at my grocery store.

I had a nervous breakdown tonight – one of many, recently – driving home from work. I told myself I should go to the grocery store near my apartment, buy some ground beef and some flour shells, make tacos. Instead I drove past the grocery store to a Mexican restaurant and paid them to make me enchiladas.

Every chapter of my adult life has been punctuated by food. The first time I tried living away from home, after high school, I was so worried about getting low blood sugar at my first job that I would make myself enormous breakfasts in my “kitchen,” a card table in a friend’s basement that was equipped with toaster and microwave. I would spread toast with peanut butter and accompany it with a boiled egg, an apple and sliced cheddar cheese. Maybe some cereal with soy milk. I was like a binging vegetarian. Resplendent in my ability to avoid glycemic crashes, I put on two clothing sizes that fall.

Living in Brooklyn many years later, in a Hasidic neighborhood an hour’s subway ride from the city, I would buy challah and keugel from the grocery store outside the subway stop. Naturally it closed on Fridays. Sometimes, when disorientation overcame me, I would climb back up to that elevated track and ride to Atlantic Ave, where there was a Target.

Buying frozen, deep-fried, cheesy, boxed food at Target, then, was exactly as wonderful as it would feel awful now. I know this because, like Joni Mitchell, I have seen Target from both sides now. Three years after living in that neighborhood in Brooklyn, I crash-landed back in the suburbs north of Seattle and staggered into a Target with the same rapturous gratitude of Scarlett O’Hara discovering a patch of radishes on the charred grounds of her family estate.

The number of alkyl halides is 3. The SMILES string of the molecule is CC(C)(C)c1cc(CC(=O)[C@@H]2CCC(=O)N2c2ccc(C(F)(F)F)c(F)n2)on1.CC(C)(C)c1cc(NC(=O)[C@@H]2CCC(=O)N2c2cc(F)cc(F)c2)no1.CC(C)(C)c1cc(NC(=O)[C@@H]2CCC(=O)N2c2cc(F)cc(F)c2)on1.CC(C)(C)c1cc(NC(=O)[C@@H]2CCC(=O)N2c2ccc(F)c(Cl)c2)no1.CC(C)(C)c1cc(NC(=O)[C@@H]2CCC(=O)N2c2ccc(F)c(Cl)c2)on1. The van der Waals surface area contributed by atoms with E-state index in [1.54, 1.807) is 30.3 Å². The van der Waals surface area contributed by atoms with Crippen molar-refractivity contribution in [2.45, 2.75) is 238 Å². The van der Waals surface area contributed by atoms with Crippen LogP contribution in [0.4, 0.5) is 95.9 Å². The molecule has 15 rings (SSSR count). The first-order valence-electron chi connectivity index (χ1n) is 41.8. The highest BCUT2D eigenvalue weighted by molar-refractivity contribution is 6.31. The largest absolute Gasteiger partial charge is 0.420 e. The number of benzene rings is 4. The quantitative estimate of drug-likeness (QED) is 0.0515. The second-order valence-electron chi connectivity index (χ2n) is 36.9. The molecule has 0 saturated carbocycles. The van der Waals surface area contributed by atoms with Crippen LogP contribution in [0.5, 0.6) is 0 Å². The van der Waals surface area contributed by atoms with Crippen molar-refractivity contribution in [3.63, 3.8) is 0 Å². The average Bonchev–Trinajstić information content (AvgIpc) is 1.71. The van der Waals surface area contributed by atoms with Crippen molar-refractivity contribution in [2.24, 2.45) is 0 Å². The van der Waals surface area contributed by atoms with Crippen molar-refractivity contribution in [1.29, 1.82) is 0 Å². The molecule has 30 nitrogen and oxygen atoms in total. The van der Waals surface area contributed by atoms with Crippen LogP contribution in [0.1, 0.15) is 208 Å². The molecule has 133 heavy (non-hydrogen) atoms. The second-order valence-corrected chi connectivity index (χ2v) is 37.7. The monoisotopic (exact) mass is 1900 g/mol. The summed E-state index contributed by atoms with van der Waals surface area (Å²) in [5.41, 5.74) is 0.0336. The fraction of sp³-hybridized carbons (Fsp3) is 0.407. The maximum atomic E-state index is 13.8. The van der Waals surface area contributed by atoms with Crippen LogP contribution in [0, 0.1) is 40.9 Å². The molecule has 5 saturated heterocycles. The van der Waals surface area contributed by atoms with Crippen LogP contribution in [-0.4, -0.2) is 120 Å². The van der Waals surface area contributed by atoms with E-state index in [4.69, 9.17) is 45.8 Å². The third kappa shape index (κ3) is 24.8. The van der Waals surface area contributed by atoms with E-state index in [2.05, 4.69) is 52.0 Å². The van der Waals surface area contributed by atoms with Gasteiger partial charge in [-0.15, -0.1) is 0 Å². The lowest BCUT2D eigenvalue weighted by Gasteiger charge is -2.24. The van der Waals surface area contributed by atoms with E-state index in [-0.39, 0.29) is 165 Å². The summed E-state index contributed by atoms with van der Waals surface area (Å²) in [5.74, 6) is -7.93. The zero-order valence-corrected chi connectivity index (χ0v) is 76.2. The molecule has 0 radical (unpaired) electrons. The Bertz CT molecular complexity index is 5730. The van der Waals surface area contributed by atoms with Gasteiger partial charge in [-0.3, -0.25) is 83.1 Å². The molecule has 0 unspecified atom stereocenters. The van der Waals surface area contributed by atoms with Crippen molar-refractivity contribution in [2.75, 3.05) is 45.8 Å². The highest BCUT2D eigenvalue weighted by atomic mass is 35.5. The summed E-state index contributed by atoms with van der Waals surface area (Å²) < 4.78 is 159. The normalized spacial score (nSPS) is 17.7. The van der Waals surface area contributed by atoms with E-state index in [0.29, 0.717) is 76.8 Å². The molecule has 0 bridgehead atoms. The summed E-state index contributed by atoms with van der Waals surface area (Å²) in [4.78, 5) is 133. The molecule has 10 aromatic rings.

Comfort is so wonderful when it’s rare.

A few years later, things were feeling too comfortable, and I started inching toward the city. Now I live in a neighborhood in South Seattle that is “urban,” aka “super black,” and poor. Like any other poor neighborhood I’ve lived in, and like any poor person I’ve known, including myself, it is as defiant as it is uncertain.

If political incorrectness bothers you, please stop reading now. If it doesn’t, let’s tour my nearest marketing experience.

There is a liquor store near me where various members of the Ethopian family who owns it, often poking heads through doors and over cash registers like characters in a macabre musical, will holler at you if you leave without buying anything: The price includes tax!

Empty handed and alarmed, you step onto the sidewalk outside the liquor store. There are two cop cars parked on the horizon, in a position of conference. Young men hitch their dragging jeans up over their pert butts as they walk toward the gas station. You encounter a friendly but shambling panhandler, and then, a pair of old friends engaged in deep debate.

This is one thing that I still don’t understand: Why people of color seem so comfortable hanging around outside at public places. You would think after centuries of persecution, you would feel a little paranoid about engaging in spirited conversation in public.

How is it that a privileged white girl feels more watched and more judged than people who probably actually are?

Should we stop to examine the question of whether I’m a neurotic narcissist? Nah, let’s just move on.

You walk into the grocery store. There is always a harried mother who looks much too young to have three adolescent children, leading them with her shopping cart: Pick out cereal, stop hitting your brother, why are you doing that?!

If this sounds exactly like any conversation any mother has ever been seen having in any grocery store, it is. That is the beauty of it.